Note: This is the second in a series of travel essays about a recent visit to California’s wine country. This past week, Marieta and I were joined by close friends and fellow wine aficionados Mark and Tina Napolitano in beautiful Sonoma County, where we enjoyed tastings at several local wineries. Today, I shall focus on the experience of visiting and tasting one of the most famous wines in the history of California wine production — Chateau Montelena.
Visiting the famous winery known as Chateau Montelena is sort of like going back to your 20-year high school reunion and checking out whatever happened to the prom queen.
Is she still hot?
Now, she’s become a bloated glob of disappointment.
That’s basically Chateau Montelena in a simple cork twist.
I very much wanted to like Chateau Montelena — both the wine and the tasting experience. Unfortunately, I was grossly disappointed by both. My colleagues too, shared this monumental let down.
We all knew the marvelous story of how this famed winery basically transformed the modern wine scene, and initially put California on the map as a serious producer of fine drinkable wine. Back in 1976, everything in great in wine had to be from France. But Chateau Montelena’s entry into the blind tasting contest at Paris, and winning the top prize, stunned everyone — especially the French. That seismic event essentially created what became a sort of gold rush to the west. Only this time, prospectors were in a quest for the perfect cabs, pinots, and zins.
The early story of Chateau Montelena was captured in the vastly underrated 2008 film starring Alan Rickman (best known as villain Hans Gruber in the first Die Hard movie). It’s a wonderful underdog story of how a few people changed an entire industry, and altered wine consumption habits and attitudes.
Note: This is the first in my upcoming series of travel essays about my recent visit to California’s wine country. This past week, Marieta and I were joined by close friends and fellow wine aficionados Mark and Tina Napolitano in beautiful Sonoma County, where we enjoyed tastings at several local wineries.
I’ll make you an offer you can’t refuse.
The Francis Coppola Vineyard offers a free museum that’s open to the public daily with movie memorabilia from many of the famed director’s most celebrated films.
Located just south of Geyserville, right off the 101, this particular Coppola Vineyard is the much smaller of two vastly productive acreages. The much larger 1,600-acre vineyard is about an hour’s drive away. However, this vineyard is only about 40 acres in size. It’s where most of the wine is bottled and shipped for distribution. Yet it includes an upscale resort, a film museum, and a superb restaurant that is astounding. It’s an attraction sure to interest anyone into his movies or the array of affordable wines made by the acclaimed film director and screenwriter.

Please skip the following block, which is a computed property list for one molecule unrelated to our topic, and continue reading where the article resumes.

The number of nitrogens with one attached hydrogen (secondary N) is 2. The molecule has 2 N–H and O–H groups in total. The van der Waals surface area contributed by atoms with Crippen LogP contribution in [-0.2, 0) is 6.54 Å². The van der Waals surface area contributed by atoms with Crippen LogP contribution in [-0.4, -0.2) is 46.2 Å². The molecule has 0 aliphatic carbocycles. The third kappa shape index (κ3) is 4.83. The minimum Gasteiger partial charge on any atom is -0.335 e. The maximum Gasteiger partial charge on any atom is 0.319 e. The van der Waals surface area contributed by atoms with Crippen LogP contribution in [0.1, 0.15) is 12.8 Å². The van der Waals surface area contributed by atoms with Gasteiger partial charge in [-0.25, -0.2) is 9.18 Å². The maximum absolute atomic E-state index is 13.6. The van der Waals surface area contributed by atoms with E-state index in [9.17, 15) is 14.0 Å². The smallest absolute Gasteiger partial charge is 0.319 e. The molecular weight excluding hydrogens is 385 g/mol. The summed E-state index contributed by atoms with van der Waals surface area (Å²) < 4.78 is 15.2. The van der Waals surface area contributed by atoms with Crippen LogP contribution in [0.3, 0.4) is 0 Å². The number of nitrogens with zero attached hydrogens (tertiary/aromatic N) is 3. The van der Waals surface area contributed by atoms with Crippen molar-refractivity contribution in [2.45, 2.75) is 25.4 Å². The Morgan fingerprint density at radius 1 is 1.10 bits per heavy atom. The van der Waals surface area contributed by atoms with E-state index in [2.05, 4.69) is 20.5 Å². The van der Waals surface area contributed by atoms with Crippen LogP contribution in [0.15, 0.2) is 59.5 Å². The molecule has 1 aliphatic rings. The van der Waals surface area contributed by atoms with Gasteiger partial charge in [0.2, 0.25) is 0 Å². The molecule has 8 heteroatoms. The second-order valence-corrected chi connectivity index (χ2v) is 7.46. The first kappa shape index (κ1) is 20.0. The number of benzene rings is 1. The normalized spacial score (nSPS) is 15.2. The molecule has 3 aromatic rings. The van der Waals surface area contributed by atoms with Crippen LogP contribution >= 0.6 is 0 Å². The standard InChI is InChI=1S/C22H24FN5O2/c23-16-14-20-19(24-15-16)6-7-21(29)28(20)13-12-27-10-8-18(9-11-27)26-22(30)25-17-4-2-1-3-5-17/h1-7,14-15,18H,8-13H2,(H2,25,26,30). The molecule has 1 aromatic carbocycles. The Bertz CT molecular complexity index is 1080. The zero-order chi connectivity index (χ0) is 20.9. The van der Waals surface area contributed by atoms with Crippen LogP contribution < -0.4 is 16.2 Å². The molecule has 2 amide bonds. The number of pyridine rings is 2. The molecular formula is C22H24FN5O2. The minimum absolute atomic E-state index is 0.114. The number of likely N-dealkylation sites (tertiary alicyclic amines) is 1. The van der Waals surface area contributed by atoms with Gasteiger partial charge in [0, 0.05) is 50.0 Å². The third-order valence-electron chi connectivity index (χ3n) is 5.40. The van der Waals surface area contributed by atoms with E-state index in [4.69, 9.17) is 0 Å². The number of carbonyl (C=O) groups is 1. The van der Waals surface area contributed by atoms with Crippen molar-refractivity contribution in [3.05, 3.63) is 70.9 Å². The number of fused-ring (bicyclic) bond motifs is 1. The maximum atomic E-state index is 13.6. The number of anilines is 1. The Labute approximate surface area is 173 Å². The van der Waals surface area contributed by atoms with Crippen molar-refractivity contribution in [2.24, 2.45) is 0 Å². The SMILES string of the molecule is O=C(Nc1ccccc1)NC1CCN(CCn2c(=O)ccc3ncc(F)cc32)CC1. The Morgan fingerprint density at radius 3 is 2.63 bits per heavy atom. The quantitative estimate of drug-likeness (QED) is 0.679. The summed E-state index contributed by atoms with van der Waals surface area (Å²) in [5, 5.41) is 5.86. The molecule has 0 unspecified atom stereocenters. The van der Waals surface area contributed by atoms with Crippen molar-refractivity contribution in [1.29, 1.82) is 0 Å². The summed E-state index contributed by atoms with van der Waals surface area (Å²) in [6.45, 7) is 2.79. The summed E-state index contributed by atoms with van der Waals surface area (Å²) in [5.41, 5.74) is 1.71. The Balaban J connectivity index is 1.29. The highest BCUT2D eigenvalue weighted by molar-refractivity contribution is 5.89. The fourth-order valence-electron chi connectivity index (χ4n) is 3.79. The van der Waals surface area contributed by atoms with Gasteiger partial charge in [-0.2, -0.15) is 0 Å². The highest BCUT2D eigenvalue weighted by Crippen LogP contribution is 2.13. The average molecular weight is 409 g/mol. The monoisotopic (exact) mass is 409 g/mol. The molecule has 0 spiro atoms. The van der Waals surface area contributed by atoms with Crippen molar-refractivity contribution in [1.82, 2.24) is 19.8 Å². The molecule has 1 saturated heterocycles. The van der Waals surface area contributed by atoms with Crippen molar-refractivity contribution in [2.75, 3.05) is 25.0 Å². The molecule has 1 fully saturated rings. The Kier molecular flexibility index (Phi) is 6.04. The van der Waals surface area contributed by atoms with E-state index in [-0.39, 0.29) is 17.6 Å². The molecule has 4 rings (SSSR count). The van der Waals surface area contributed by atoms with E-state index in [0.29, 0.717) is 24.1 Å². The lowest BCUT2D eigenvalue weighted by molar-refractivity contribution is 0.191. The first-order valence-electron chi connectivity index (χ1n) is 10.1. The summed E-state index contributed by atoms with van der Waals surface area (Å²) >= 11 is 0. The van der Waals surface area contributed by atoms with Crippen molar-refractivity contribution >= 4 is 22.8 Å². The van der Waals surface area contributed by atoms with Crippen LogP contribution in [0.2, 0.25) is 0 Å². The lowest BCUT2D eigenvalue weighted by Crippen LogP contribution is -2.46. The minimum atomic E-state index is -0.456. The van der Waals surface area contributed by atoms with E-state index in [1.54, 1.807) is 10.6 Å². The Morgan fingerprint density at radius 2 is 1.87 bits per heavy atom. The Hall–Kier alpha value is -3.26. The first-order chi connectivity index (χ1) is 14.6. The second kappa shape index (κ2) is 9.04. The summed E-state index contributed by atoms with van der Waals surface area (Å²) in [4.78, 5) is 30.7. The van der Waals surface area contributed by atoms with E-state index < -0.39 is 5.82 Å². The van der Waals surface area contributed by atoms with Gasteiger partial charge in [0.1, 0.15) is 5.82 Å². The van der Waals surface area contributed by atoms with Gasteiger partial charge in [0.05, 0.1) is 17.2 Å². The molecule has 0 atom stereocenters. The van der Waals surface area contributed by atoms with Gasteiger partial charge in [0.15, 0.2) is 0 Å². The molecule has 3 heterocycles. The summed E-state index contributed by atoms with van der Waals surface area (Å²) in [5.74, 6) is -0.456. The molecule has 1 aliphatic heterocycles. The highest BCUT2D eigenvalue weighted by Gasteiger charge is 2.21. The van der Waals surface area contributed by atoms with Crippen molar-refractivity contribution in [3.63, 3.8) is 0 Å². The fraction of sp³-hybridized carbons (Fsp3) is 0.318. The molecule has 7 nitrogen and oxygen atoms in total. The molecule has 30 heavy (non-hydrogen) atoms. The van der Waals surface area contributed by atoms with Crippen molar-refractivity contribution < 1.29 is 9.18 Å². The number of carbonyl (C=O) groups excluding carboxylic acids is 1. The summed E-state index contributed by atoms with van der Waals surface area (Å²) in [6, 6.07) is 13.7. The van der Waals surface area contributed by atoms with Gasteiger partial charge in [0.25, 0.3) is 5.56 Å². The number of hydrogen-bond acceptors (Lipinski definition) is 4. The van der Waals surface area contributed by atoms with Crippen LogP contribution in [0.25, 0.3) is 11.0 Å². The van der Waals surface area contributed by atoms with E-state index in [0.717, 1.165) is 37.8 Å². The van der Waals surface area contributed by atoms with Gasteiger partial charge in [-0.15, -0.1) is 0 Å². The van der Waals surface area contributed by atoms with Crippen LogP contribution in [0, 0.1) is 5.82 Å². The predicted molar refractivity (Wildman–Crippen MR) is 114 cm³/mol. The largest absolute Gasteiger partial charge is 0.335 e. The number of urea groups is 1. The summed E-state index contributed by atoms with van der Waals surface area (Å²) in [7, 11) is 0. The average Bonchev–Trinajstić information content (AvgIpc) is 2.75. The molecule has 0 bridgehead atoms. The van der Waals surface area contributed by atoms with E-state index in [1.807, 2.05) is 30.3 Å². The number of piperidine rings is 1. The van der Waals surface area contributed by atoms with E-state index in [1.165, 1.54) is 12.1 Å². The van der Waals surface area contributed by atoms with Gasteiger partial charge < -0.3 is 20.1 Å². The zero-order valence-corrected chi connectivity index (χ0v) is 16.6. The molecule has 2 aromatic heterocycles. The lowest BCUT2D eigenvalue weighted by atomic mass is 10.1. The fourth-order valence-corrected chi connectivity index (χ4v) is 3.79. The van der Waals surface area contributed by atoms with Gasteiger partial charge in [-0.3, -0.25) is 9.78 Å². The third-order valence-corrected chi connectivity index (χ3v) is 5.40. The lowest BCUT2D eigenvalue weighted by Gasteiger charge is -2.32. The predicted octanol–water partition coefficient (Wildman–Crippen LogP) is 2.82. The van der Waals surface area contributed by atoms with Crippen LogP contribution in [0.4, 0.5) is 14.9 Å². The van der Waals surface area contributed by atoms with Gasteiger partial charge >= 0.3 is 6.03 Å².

September 1st means one thing — the start of football season.
This past weekend was my final free Sunday, at least until early February. That’s five months from now.
From this point forward Sunday will no longer exist. Most of my Thursdays, Fridays, Saturdays, and Mondays will be tied up, too. Plus my Tuesdays and Wednesdays. So, if you need to reach me over the next five months via any modern communication device — be it by phone, text, e-mail, or social media — here are some explicit instructions for establishing contact.
Introduction: Here’s another fun story from my days working for PokerStars.com, where I served as Director of Communications between 2004-2006.
One of the wackiest poker stories never yet told took place in early 2006, about six months after Hurricane Katrina slammed into New Orleans and flooded most of the city.
The New Orleans Saints were quite possibly the most dismal franchise in all of professional sports. Despite their losing ways, they remained beloved fan favorites and were a unifying attraction for all of Southern Louisiana. Even though the team won just a single playoff game during its first 30 years of existence, the 80,000-seat Superdome sold out every time the Saints played at home. When the Saints went on the road, they almost always lost. However, the joke was that if they covered the pointspread, thousands fans would always welcome and cheer the arriving team plane at the airport.
With the lowly Saints coming off yet another losing season in 2005, when they were forced to play all their games outside the city of New Orleans (due to severe damage to the Superdome), unanimous pessimism persisted about the city’s ability to continue supporting an NFL franchise. It seemed, people who had suffered such severe financial and emotional devastation had priorities other than football.
Little boxes on the hillside, Little boxes made of ticky tacky, Little boxes on the hillside, Little boxes all the same. There’s a green one and a pink one And a blue one and a yellow one, And they’re all made out of ticky tacky And they all look just the same.
— Peter Seeger (“Little Boxes” — 1962)
Several years ago, I gathered with a group of friends all visiting Las Vegas. At the time, each of us lived elsewhere, scattered in different parts of the country.
Someone within our group made what turned out to be an astute observation. He predicted that, give or take a few years, most of us would eventually end up settling down in Las Vegas. This made perfectly rational sense. Everyone among us enjoyed all the typical activities most commonly associated with Las Vegas — including playing poker, sports gambling, dining at good restaurants, plenty of cheap bars, relative affordability, and the around-the-clock lifestyle of the city. Hey, a man’s got to have his priorities straight.